Quick dependency install commands for Ubuntu

You can save tons of time getting other people's games to run if you have the dependencies installed already. Here are Ubuntu commands I used to install a bunch of libraries that might show up in PyWeek:

sudo apt install python python3 python-dev python-pip python-setuptools swig g++ \
  python-pygame python-pyglet libgl1-mesa-dev libglu1-mesa-dev python-opengl \
  python-pyode python-renpy libblas-dev liblapack-dev gfortran pypy python-pil \
  python-yaml python-future python3-future
sudo easy_install -U distribute
pip install --user pymunk cocos2d beautifulsoup rabbyt panda euclid scipy mingus cython \
  kivy pysld2-cffi fysom Pillow

The following are libraries that require the --pre option on pip because of their nonstandard version numbers. Install with care:

pip install --pre --user box2d lepton

You can install pygame for python3 from an unofficial ppa by first becoming root (sudo su -) and then doing the following:

export UBUNTU_VERSION=`lsb_release -cs`
echo deb http://ppa.launchpad.net/thopiekar/pygame/ubuntu $UBUNTU_VERSION main >> /etc/apt/sources.list
echo deb-src http://ppa.launchpad.net/thopiekar/pygame/ubuntu $UBUNTU_VERSION main >> /etc/apt/sources.list
apt update
apt install python3-pygame

The following libraries were on this list at one point, but I can't figure out how to install them anymore. They may be obsolete: pgu, ctypes, libavbin-dev

Do you know of a library not on the list? Tell me its name in pip or whatever and I'll add it.

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python-pyglet will probably give you version 1.1.4 some people (myself included, although I might be using the latest from the mercurial repo and I'll package it with the game) may be using 1.2alpha1 which is available from PyPI.
It's 1.2alpha1 on Ubuntu 12.04 but I'll go ahead and move it to the pip command, good idea.
If it's pure Python (like pyglet), I think it's probably a good idea to include it with your game so users don't need to install anything besides platform dependent code (like AVbin; that you missed in your list!).
Thanks for the post Cosmo - but perhaps is it worth replacing the "sudo pip" commands with "pip install --user ..." (the simpler solution) or even making a virtualenv first (the better solution)?
Man, I really need to add an "edit comment" button on this damn site.

reidrac: good advice! ship the library version you know works!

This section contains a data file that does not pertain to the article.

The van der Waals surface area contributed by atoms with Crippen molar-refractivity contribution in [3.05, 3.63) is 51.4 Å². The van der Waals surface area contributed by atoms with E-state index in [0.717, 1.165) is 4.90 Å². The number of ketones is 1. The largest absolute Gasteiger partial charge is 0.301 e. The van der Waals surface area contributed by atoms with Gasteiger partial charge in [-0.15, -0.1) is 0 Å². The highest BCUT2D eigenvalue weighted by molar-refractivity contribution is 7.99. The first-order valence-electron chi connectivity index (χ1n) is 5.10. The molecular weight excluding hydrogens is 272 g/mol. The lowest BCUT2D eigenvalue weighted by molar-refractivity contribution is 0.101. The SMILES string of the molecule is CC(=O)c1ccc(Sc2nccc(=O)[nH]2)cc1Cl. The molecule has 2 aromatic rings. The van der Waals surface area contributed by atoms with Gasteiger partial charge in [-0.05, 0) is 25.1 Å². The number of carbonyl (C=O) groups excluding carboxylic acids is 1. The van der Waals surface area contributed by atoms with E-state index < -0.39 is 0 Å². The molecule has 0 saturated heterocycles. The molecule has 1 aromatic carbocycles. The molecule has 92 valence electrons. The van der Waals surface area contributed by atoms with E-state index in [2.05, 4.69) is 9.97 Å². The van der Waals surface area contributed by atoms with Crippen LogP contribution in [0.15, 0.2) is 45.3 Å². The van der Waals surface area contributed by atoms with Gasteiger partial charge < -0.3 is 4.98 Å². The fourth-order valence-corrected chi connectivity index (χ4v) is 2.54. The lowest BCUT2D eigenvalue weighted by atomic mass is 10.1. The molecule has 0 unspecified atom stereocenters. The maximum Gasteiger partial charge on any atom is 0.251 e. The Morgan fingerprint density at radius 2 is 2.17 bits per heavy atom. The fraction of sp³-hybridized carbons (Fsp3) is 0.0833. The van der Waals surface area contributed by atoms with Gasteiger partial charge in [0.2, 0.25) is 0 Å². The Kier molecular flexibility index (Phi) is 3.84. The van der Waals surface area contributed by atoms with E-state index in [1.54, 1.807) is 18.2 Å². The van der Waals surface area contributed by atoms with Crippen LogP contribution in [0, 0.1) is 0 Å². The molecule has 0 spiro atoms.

I'm not that familiar with pip. My version doesn't list a --user flag on the man page or help. pip does seem to work with it, though. Care to explain what it does? I don't know how to set up a virtualenv, but if you tell me what to put I can try it out then change the comment. :)
I usually run:

virtualenv ENV
source ENV/bin/activate
pip install pip --upgrade

And then pip install whatever I need. Upgrading pip is very important because otherwise you may use an outdated version (may be buggy) that was packaged by your Linux distro, and in my experience using the latest pip is always better.

Finally I never install system-wide with pip because from the point of view of maintainability of the system is not a good idea (may cause problems/conflicts when installing packages with the distro package manater, or upgrading the system to a newer version).

When you're done you can close that terminal session or use "deactivate" to leave the virtualenv.

This is how I do it, and it doesn't mean is "the best way" :)
Setting up a virtualenv is easy if you are using Ubuntu, just run this to set up virtualenvwrapper

apt-get install virtualenvwrapper
echo . /usr/local/bin/virtualenvwrapper.sh >>~/.bashrc
source ~/.bashrc

Then you can create a virtualenv with 'mkvirtualenv' and switch to an existing virtualenv with 'workon'. Check out the docs. You won't look back, promise.
Yeah that's definitely not something I need but that's good to mention for people who want it, thanks. :)
Ok, but tell me you don't mess with sys.path, right?
Right, I don't really have projects with significant dependencies. (For python games I pretty much just use pygame.) I can definitely see it being crucial in a lot of situations. I can't imagine what a pain it would be if you needed two different versions of a library without using virtualenv.
The --user option to pip must have been added recently. It makes pip install packages into the user's python package directory:

With Python 2.6 came the user scheme” for installation, which means that all Python distributions support an alternative install location that is specific to a user. The default location for each OS is explained in the python documentation for the site.USER_BASE variable. This mode of installation can be turned on by specifying the –user option to pip install.